Sunday, March 27, 2011


Midwife-blogger is the title of my presentation to be given at the global 24-hour Virtual International Midwives Day webinar, Thursday 5th May, hosted by midwife Sarah Stewart in New Zealand.

I have been maintaining midwifery blogs since 2006, with the aim of recording and sharing midwifery skill and knowledge, promotion of normal birth, and making critical comment on current issues in maternity care.

In the mid-1990s, as I was establishing my private midwifery practice, I kept a hand-written journal with photographs and other mementos from many of the births I attended. This journal became the source for the chapters of The Midwife’s Journal, which has been a section of my website since 1997. The Midwife’s Journal was my first attempt to use electronic media. I sought to write about my personal journey through the terrain of childbearing, rather than make a record of birth stories.

Blogs and web-based books such as The Midwife’s Journal are readily translated into e-books. My two midwifery e-books are Midwifery from my heart, published in 2010, and Mother Daughter and Midwife, published in 2011. I have more e-books planned.

I would like to encourage midwives to use reflective writing as an aid to developing a strong midwife identity, and in processing both the joys and challenges and sadnesses that we face on a daily basis. A blog can be set up with open access, or to be accessed only by those who the owner permits. Privacy issues must be considered, of course.

Today I have received a very special email message from a young woman in London. This is what she wrote:

I wanted to send you an email and whilst searching for your address I came across the beautiful birth story you wrote about me in your journal (Homebirth Far From Home). I am so grateful you did that as it brings back such wonderful memories, and makes me so proud. Thank you.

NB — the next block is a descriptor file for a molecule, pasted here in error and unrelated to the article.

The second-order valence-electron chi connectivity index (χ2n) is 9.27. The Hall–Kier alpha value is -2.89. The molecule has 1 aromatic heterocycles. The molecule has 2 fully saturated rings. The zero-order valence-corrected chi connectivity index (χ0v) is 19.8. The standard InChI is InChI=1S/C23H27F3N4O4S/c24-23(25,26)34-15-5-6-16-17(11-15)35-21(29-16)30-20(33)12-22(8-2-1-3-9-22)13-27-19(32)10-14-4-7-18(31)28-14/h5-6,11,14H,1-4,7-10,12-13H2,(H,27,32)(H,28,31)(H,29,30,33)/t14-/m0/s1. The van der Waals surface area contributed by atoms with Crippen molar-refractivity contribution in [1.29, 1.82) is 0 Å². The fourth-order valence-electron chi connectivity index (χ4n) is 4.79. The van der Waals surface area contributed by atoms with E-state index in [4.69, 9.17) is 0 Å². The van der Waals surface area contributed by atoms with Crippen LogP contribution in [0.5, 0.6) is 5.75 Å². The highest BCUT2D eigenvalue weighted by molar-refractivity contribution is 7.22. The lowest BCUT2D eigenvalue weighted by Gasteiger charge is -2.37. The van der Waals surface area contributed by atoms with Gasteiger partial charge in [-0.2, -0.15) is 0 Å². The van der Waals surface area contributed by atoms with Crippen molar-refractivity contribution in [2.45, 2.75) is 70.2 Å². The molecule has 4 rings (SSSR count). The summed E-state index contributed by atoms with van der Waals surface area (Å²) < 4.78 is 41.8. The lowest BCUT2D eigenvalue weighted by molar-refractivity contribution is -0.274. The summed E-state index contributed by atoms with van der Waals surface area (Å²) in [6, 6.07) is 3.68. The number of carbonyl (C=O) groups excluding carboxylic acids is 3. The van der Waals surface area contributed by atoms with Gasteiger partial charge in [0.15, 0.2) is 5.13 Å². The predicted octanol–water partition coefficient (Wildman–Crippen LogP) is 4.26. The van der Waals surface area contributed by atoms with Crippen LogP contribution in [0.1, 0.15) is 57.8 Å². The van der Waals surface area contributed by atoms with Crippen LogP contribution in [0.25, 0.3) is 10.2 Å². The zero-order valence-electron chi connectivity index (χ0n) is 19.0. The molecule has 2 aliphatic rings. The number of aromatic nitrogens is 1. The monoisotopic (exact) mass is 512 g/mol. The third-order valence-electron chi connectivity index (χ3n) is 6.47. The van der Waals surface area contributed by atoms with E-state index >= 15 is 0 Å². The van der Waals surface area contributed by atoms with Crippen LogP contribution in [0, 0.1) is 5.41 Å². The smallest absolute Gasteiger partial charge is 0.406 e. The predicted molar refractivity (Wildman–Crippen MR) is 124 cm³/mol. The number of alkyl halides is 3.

The reason I wanted to email you was to let you know that I have just completed my midwifery training and will be starting a job at Kings College Hospital in London in June. I chose to apply KCH because of their 7% home birth rate (one of the highest in the UK) and the strong philosophy that permeates their care in keeping birth normal.

I know I have said it before but I wanted to let you know what an inspiration and role model you have been to me on this journey. Although we live on opposite sides of the planet, and [her son's] birth was over 12 years ago I still feel that you have played a strong part in my success at starting and completing the rewarding but often challenging training involved. You have also influenced my every day practice and my belief in the power of women to birth their babies as they choose.

With much love and respect,

Dear reader, can you imagine how wonderful it is to receive this letter?

I have just now gone back to the account of 'Homebirth Far From Home', and my eyes are moist as I recall that beautiful young woman giving birth confidently to her strong and healthy child. I feel totally privileged to know that my brief role with her more than 12 years ago has contributed to the development of a new midwife who is about to set out on her professional career.

As women give birth to their babies, midwives beget baby midwives.

Midwives who are reading this, let me encourage you now to treasure every experience you have when being 'with woman'. One of those women may, with your support, begin or progress in the journey towards becoming a midwife herself.

Thankyou, dear reader, for your comments.

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